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Newsletter 59 - July 2020

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Report Overview

There are common themes to the reports in this edition and they are: • Problems with design co-ordination • Problems over quality of site control • Problems over inspections on site • Problems over changes on site Around half of CROSS reports are about problems on site and a root cause is that designers are not represented to see that what is constructed complies with the design. In recent years some owners have become reluctant to engage structural engineers, or independent inspectors, to review works on site having been persuaded by contractors that they can scrutinise themselves the works they are building, or simply in a bid to save money. When something goes wrong due to poor workmanship or inadequate supervision, the subsequent costs are likely to be far higher than the costs of proper inspection. Indeed, the unwillingness of clients to pay for this can be a contributory cause to the resulting problems. Do clients, or their advisors, recognise the requirements of CDM and their responsibilities thereunder? Reports in this issue include cases of reinforcement not being properly placed, of communication problems on major repairs, of insufficient fire protection not being identified in a timely manner, and of main structural steel members being butchered to allow for the passage of drainage pipes. Other issues highlighted are related to the design phase, which account for about a quarter of CROSS reports, and again the unwillingness of clients to spend money is a factor; this time in relation to professional fees. On design and build jobs, the client for the detailed stages is the contractor and the continual push for the lowest price affects the quality of design and the ability for adequate communication to take place amongst the team. Contractors want early involvement in projects to ensure buildability and efficiency, but the quality of design must not be compromised. Ideally this this should result in problems being identified before the works start. One of the potentially most serious issues on site is when changes are made without authorisation either deliberately or in a thoughtless manner. If the change is one that affects structural safety or fire safety aspects and potentially compromises lives, then the cost of proper communication, responsible co-ordination, and independent scrutiny becomes trivial.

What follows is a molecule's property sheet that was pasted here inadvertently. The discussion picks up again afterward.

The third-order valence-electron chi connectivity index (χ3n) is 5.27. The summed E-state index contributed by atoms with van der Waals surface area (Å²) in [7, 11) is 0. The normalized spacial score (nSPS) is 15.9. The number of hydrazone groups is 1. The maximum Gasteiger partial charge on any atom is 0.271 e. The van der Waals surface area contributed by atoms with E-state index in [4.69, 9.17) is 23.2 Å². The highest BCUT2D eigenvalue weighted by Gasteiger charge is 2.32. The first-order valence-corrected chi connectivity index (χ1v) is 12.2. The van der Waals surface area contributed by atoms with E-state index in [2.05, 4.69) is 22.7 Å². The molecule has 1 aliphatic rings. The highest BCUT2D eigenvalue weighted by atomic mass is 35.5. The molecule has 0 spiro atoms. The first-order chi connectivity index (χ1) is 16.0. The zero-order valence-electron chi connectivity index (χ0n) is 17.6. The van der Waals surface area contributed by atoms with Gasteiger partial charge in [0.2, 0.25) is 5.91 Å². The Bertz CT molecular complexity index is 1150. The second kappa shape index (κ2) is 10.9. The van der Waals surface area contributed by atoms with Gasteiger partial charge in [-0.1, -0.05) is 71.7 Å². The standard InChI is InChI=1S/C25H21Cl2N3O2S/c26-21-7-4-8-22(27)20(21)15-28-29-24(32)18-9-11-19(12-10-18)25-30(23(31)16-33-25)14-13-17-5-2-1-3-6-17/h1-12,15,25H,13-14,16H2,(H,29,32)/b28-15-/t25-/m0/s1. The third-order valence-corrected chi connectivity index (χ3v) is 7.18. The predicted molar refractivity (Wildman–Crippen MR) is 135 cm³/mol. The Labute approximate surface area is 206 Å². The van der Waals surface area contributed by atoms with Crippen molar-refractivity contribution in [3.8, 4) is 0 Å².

Overview of Reports in this Newsletter

894 Checking reinforcement before concrete pours

A reporter shares their concerns about rebar positioning on site prior to concrete being poured.

926 Emergency motorway lane closure during concrete repairs

Confusion during concrete repair works led to an unplanned emergency lane closure of a bridge carrying a motorway.

921 Fire protection of mixed hot/cold rolled steel structure

A high rise building had to be remediated after it was found that there was insufficient encasement of structural elements.

958 Roof collapse at primary school

Blocked outlets likely lead to the build up of water on a school roof, causing collapse.

899 Glazing design and horizontal barrier loading

A reporter shares problems they have encountered with barrier loading requirements on a curtain walling glazing system.

905 Consequences of low professional fees

An engineer says that despite public concerns about workmanship issues on site, low professional fees mean that engineers are not able to adequately check the work on site.

902 Unauthorised structural alterations to accommodate drainpipes

A reporter became aware of cases where main structural steel sections were ‘butchered’ to accommodate drainpipes.

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